Ancient Rome, Augustus

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Augustus gathered almost all the republican powers under his official title, princeps: he had powers of consul, princeps senatus, aedile, censor and tribune – including tribunician sacrosanctity. This was the base of an emperor's power. Augustus also styled himself as Imperator Gaius Julius Caesar divi filius, "Commander Gaius Julius Caesar, son of the deified one". With this title he not only boasted his familial link to deified Julius Caesar, but the use of Imperator signified a permanent link to the Roman tradition of victory.

He also diminished the Senatorial class influence in politics by boosting the equestrian class. The senators lost their right to rule certain provinces, like Egypt; since the governor of that province was directly nominated by the emperor. The creation of the Praetorian Guard and his reforms in military, setting the number of legions in 28, ensured his total control over the army.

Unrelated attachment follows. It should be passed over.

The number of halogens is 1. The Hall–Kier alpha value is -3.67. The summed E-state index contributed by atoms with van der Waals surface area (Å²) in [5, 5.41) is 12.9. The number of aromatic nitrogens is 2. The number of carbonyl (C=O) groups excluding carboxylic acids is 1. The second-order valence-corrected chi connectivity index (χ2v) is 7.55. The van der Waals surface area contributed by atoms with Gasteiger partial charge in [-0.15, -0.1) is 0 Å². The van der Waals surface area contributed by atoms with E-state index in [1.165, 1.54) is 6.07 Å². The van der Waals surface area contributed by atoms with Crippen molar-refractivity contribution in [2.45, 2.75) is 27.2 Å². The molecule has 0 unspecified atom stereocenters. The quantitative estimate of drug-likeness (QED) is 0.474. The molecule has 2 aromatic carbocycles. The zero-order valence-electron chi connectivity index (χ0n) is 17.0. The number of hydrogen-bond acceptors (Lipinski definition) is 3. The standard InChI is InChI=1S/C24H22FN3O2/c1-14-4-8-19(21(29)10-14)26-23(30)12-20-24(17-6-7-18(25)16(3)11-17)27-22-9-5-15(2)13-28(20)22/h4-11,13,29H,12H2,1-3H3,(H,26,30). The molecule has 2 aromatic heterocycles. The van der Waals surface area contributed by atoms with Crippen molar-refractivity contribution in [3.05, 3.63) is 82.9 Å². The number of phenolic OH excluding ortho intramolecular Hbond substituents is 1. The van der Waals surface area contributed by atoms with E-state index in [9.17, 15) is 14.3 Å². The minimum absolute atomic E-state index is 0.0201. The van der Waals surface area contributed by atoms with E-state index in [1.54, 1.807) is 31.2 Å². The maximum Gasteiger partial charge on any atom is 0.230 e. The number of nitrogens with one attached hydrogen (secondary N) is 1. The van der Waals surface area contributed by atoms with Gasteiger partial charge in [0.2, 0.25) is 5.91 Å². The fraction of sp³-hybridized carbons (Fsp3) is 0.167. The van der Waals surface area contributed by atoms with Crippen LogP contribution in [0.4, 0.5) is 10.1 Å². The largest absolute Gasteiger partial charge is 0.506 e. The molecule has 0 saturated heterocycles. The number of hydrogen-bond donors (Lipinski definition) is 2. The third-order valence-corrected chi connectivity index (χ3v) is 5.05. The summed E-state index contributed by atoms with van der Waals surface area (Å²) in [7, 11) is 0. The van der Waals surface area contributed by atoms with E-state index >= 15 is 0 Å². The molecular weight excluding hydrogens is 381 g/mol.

Compared with Second Triumvirate's epoch, Augustus' reign as princeps was very peaceful. This peace and richness (that was granted by the agrarian province of Egypt) led people and nobles of Rome to support Augustus and increased his strength in political affairs.

In military activity, Augustus was absent at battles. His generals were responsible for the field command; gaining much respect from the populace and the legions, such as Marcus Vipsanius Agrippa, Nero Claudius Drusus and Germanicus. Augustus intended to extend the Roman Empire to the whole known world, and in his reign, Rome had conquered Cantabria Aquitania, Raetia, Dalmatia, Illyricum and Pannonia.

Under Augustus's reign, Roman literature grew steadily in the Golden Age of Latin Literature. Poets like Virgil, Horace, Ovid and Rufus developed a rich literature, and were close friends of Augustus. Along with Maecenas, he stimulated patriotic poems, as Virgil's epic Aeneid and also historiographical works, like those of Livy. The works of this literary age lasted through Roman times, and are classics.

Augustus also continued the shifts on the calendar promoted by Caesar, and the month of August is named after him. Augustus brought a peaceful and thriving era to Rome, that is known as Pax Augusta or Pax Romana. Augustus died in 14 AD, but the empire's glory continued after his era.

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External Links

  • WikipediaAncient RomeHistory of ancient RomeGallery of the Ancient Art: Ancient RomeLacus CurtiusLivius.Org

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